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The 4 Parts of a Kitchen Sink to Know in 2024

The 4 Parts of a Kitchen Sink to Know in 2024

Most homeowners use the kitchen sink daily but might not know what components it has.

Understanding kitchen sink parts will help you with maintenance, repairs, and knowing when it’s time to replace a part, giving your sink a long lifespan.

Kitchen Sink Parts: A Summary

Kitchen sinks, like most sinks, have four main parts: the basin, the drain, the faucet, and the controls.

However, kitchen sinks have more than 20 smaller and more complex parts that are used to keep debris and food particles from going into your pipes.  

Main Parts of a Kitchen Sink and What They Do

It can be helpful to have a general understanding of the specific kitchen sink parts and what they do so you can conduct maintenance on your kitchen sink.

Here, we’ve compiled a list of the main parts of a kitchen sink and their purposes. The main parts of the kitchen sink include the faucet, the controls, the basin, and the drain.

While there are other parts in kitchen sinks that deal with the unique aspects of a kitchen, like food preparation, you’ll be sure to find these four pieces in any kitchen sink.

1. The Faucet 

American Standard faucet

The Faucet is the part of the kitchen sink where the water comes out. It includes many components, including a spout, lever, controls, aerator, gaskets, flanges, screws, valves, springs, O-rings, screws, bolts, and washers. 

The spout is the most externally visible component of the faucet. It’s also the part of the sink we use the most. Kitchen sinks often have a long spout that can reach inside deep pots.

They may also have a retractable spout on a cord with a sprayer at the end for heavy-duty cleaning. The valve inside the faucets controls the flow of hot and cold water.

The first faucets had handles connected to a valve on the water line. There were separate faucets for hot and cold water, which you may have seen in older buildings.

Today, faucets use a compression valve with a washer to attach to the metal stem. One faucet lever usually controls both the temperature and flow of the water, unless it is a vintage dual-handle design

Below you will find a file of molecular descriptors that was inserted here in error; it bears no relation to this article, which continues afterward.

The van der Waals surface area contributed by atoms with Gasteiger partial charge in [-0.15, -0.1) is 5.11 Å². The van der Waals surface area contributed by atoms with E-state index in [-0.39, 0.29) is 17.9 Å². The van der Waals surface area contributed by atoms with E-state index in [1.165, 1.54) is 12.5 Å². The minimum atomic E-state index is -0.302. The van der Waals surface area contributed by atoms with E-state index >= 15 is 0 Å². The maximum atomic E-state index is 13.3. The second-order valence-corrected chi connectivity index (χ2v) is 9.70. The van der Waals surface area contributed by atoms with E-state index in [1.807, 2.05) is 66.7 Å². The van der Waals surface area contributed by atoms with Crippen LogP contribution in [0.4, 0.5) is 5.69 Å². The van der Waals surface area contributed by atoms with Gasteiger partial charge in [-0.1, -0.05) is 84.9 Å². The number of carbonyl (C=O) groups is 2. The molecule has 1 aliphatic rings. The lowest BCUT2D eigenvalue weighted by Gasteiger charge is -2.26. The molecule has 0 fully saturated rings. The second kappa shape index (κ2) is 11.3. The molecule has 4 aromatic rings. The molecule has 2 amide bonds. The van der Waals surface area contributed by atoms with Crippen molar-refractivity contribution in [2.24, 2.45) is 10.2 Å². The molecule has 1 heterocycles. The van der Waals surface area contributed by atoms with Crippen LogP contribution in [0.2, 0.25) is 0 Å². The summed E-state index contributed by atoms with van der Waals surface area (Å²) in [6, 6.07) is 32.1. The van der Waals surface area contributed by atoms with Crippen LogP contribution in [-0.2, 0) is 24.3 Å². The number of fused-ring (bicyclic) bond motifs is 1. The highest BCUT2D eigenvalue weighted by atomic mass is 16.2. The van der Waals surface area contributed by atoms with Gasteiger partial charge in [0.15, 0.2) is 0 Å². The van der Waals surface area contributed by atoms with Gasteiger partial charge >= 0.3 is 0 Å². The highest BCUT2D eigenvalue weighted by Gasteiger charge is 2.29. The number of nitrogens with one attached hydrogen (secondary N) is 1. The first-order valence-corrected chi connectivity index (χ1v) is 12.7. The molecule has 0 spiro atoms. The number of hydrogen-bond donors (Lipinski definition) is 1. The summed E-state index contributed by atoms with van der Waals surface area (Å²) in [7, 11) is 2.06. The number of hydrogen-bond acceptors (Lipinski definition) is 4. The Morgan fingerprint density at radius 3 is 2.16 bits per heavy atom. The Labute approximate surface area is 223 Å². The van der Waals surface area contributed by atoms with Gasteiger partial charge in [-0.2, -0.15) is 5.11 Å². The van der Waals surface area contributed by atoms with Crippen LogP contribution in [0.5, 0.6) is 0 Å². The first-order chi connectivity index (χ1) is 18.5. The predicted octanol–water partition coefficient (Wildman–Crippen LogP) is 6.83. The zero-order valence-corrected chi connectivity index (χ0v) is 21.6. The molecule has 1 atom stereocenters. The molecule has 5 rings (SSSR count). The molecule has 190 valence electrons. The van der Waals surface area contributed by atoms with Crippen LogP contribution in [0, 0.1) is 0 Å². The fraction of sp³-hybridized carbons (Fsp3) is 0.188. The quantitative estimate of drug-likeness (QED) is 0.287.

2. The Controls

controls of a kitchen sink

The controls on a sink allow you to start and stop water flow from the faucet, usually by way of a standard external lever, dual levers, knob handles, or motion detectors.

The standard lever often moves up, down, left, and right to adjust the speed and temperature of the water as it flows from the faucet. 

3. The Basin


The basin is the part of the sink that holds the water. Water that comes out of the faucet goes into the basin.

Basins have a drain at the bottom for water to wash down into the pipes. You wash your hands, clean dishes, and prep food in the sink basin. 

Like faucets, basins come in several varieties, styles, and materials. Kitchen sinks may have one or two basins, depending on counter space and style. 

4. Drain 

drain system

The drain is the kitchen sink part located at the bottom of the basins. Water flows from the faucet spout to basins and then goes down the drain. Drains connect to P-traps, which attach to the main pipes.

Water flows from the drain to the P-trap. From the P-trap, water will eventually flow to a community sanitary sewer system and then a waste treatment plant. Kitchen sink drains are universal.

They are 3.5 inches in diameter, making them larger than bathroom sink drains and similar to shower drains for maximum water run-down. The drains connect to a PVC pipe 1.5 inches in diameter. 

The larger size of kitchen drains allows for several substances to go down the drain, including disposal-safe food products. Never put oils, grease, animal fats, vegetable skins, or non-food products down the drain, as this can cause clogs and blockages

Other Parts of Kitchen Sinks

Plumber taking apart a kitchen faucet and laying other kitchen sink parts next to the sink


While the above four main components make up the majority of kitchen sinks (and most sinks in general), there can be more than twenty additional parts.

Here are some brief descriptions of each one:

  • Countertop: The countertop is a flat surface surrounding the kitchen sink basin. You can use this as a working area for washing and food preparation. It also holds the sink basin in place, unlike some bathroom sinks, which don’t have to have a counter. 
  • The Aerator: The aerator is a device on the end of the faucet spout that regulates water flow. 
  • The Escutcheon: The escutcheon is the flat metal piece that attaches to the bottom of the kitchen faucet or lever. It covers holes in the design and connects the faucet to the pipes below. 
  • The Spray Head: The spray head is a detachable fixture, either as part of the faucet spout or as a separate fixture. It usually has a high-velocity spray option for washing dishes, pots, and pans. Spray heads use the same water supply as the faucet spout. 
  • The Tailpiece: The drain tailpiece is the part of the pipe that attaches to the drain. Water travels down the drains, through the drain tailpiece, and into the piping. 
  • The P-trap: The P-trap is a U-shaped fixture under the sink that traps debris and stores a small amount of water. The water in the P-Trap prevents smelly odors from rising into the kitchen.